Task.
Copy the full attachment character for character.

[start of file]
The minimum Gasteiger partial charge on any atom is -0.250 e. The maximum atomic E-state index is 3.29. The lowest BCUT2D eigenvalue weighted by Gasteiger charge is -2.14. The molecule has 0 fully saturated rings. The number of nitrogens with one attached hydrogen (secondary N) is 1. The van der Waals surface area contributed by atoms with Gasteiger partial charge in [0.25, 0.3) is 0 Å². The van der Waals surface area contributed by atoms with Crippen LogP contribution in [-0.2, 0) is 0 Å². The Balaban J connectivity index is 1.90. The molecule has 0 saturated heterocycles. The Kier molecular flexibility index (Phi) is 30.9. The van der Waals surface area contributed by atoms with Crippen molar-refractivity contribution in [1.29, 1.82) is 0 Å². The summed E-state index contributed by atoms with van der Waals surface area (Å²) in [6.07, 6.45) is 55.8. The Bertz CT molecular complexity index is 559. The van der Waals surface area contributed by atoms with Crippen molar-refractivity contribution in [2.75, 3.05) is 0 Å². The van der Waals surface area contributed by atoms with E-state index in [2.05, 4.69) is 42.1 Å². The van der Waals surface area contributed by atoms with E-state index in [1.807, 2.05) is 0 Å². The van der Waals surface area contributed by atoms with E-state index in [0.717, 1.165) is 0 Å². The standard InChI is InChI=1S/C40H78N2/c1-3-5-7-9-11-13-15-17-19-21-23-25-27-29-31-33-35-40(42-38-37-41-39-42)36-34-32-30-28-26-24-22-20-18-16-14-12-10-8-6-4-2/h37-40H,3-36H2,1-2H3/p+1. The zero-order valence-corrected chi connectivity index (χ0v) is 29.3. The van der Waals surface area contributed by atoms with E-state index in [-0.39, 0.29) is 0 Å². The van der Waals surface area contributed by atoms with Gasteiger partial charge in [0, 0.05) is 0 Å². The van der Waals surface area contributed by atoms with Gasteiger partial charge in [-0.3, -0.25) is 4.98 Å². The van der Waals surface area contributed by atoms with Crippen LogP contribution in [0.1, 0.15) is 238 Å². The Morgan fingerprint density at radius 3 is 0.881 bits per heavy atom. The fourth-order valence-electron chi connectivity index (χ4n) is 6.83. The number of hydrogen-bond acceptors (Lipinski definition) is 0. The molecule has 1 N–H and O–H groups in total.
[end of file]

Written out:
The minimum Gasteiger partial charge on any atom is -0.250 e. The maximum atomic E-state index is 3.29. The lowest BCUT2D eigenvalue weighted by Gasteiger charge is -2.14. The molecule has 0 fully saturated rings. The number of nitrogens with one attached hydrogen (secondary N) is 1. The van der Waals surface area contributed by atoms with Gasteiger partial charge in [0.25, 0.3) is 0 Å². The van der Waals surface area contributed by atoms with Crippen LogP contribution in [-0.2, 0) is 0 Å². The Balaban J connectivity index is 1.90. The molecule has 0 saturated heterocycles. The Kier molecular flexibility index (Phi) is 30.9. The van der Waals surface area contributed by atoms with Crippen molar-refractivity contribution in [1.29, 1.82) is 0 Å². The summed E-state index contributed by atoms with van der Waals surface area (Å²) in [6.07, 6.45) is 55.8. The Bertz CT molecular complexity index is 559. The van der Waals surface area contributed by atoms with Crippen molar-refractivity contribution in [2.75, 3.05) is 0 Å². The van der Waals surface area contributed by atoms with E-state index in [2.05, 4.69) is 42.1 Å². The van der Waals surface area contributed by atoms with E-state index in [1.807, 2.05) is 0 Å². The van der Waals surface area contributed by atoms with E-state index in [0.717, 1.165) is 0 Å². The standard InChI is InChI=1S/C40H78N2/c1-3-5-7-9-11-13-15-17-19-21-23-25-27-29-31-33-35-40(42-38-37-41-39-42)36-34-32-30-28-26-24-22-20-18-16-14-12-10-8-6-4-2/h37-40H,3-36H2,1-2H3/p+1. The zero-order valence-corrected chi connectivity index (χ0v) is 29.3. The van der Waals surface area contributed by atoms with E-state index in [-0.39, 0.29) is 0 Å². The van der Waals surface area contributed by atoms with Gasteiger partial charge in [0, 0.05) is 0 Å². The van der Waals surface area contributed by atoms with Gasteiger partial charge in [-0.3, -0.25) is 4.98 Å². The van der Waals surface area contributed by atoms with Crippen LogP contribution in [0.1, 0.15) is 238 Å². The Morgan fingerprint density at radius 3 is 0.881 bits per heavy atom. The fourth-order valence-electron chi connectivity index (χ4n) is 6.83. The number of hydrogen-bond acceptors (Lipinski definition) is 0. The molecule has 1 N–H and O–H groups in total.